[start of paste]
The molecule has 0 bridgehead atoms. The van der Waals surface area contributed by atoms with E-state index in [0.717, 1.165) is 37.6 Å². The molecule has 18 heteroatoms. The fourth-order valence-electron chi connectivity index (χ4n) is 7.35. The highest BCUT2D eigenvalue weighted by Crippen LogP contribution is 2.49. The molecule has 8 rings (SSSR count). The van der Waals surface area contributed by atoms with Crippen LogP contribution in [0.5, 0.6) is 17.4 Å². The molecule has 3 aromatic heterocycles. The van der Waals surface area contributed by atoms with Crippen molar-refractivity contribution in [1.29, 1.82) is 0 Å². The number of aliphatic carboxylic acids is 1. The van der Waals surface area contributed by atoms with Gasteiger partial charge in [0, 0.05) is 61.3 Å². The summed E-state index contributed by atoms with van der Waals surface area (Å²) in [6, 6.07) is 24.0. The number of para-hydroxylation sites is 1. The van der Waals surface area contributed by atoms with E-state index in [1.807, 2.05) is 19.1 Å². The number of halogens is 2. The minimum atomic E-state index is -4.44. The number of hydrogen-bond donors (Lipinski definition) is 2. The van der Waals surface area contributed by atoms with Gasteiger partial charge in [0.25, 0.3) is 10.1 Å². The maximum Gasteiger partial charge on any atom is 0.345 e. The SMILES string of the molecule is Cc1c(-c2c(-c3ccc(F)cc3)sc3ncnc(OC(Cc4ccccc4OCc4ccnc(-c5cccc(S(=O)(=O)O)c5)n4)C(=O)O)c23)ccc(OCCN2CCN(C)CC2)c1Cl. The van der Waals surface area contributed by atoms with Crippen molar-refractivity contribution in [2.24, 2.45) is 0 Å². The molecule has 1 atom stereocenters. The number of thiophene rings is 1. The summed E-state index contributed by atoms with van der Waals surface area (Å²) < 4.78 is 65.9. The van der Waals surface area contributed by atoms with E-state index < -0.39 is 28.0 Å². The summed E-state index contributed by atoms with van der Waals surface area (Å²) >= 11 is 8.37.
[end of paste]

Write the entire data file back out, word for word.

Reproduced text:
The molecule has 0 bridgehead atoms. The van der Waals surface area contributed by atoms with E-state index in [0.717, 1.165) is 37.6 Å². The molecule has 18 heteroatoms. The fourth-order valence-electron chi connectivity index (χ4n) is 7.35. The highest BCUT2D eigenvalue weighted by Crippen LogP contribution is 2.49. The molecule has 8 rings (SSSR count). The van der Waals surface area contributed by atoms with Crippen LogP contribution in [0.5, 0.6) is 17.4 Å². The molecule has 3 aromatic heterocycles. The van der Waals surface area contributed by atoms with Crippen molar-refractivity contribution in [1.29, 1.82) is 0 Å². The number of aliphatic carboxylic acids is 1. The van der Waals surface area contributed by atoms with Gasteiger partial charge in [0, 0.05) is 61.3 Å². The summed E-state index contributed by atoms with van der Waals surface area (Å²) in [6, 6.07) is 24.0. The number of para-hydroxylation sites is 1. The van der Waals surface area contributed by atoms with E-state index in [1.807, 2.05) is 19.1 Å². The number of halogens is 2. The minimum atomic E-state index is -4.44. The number of hydrogen-bond donors (Lipinski definition) is 2. The van der Waals surface area contributed by atoms with Gasteiger partial charge in [0.25, 0.3) is 10.1 Å². The maximum Gasteiger partial charge on any atom is 0.345 e. The SMILES string of the molecule is Cc1c(-c2c(-c3ccc(F)cc3)sc3ncnc(OC(Cc4ccccc4OCc4ccnc(-c5cccc(S(=O)(=O)O)c5)n4)C(=O)O)c23)ccc(OCCN2CCN(C)CC2)c1Cl. The van der Waals surface area contributed by atoms with Crippen molar-refractivity contribution in [2.24, 2.45) is 0 Å². The molecule has 1 atom stereocenters. The number of thiophene rings is 1. The summed E-state index contributed by atoms with van der Waals surface area (Å²) < 4.78 is 65.9. The van der Waals surface area contributed by atoms with E-state index < -0.39 is 28.0 Å². The summed E-state index contributed by atoms with van der Waals surface area (Å²) >= 11 is 8.37.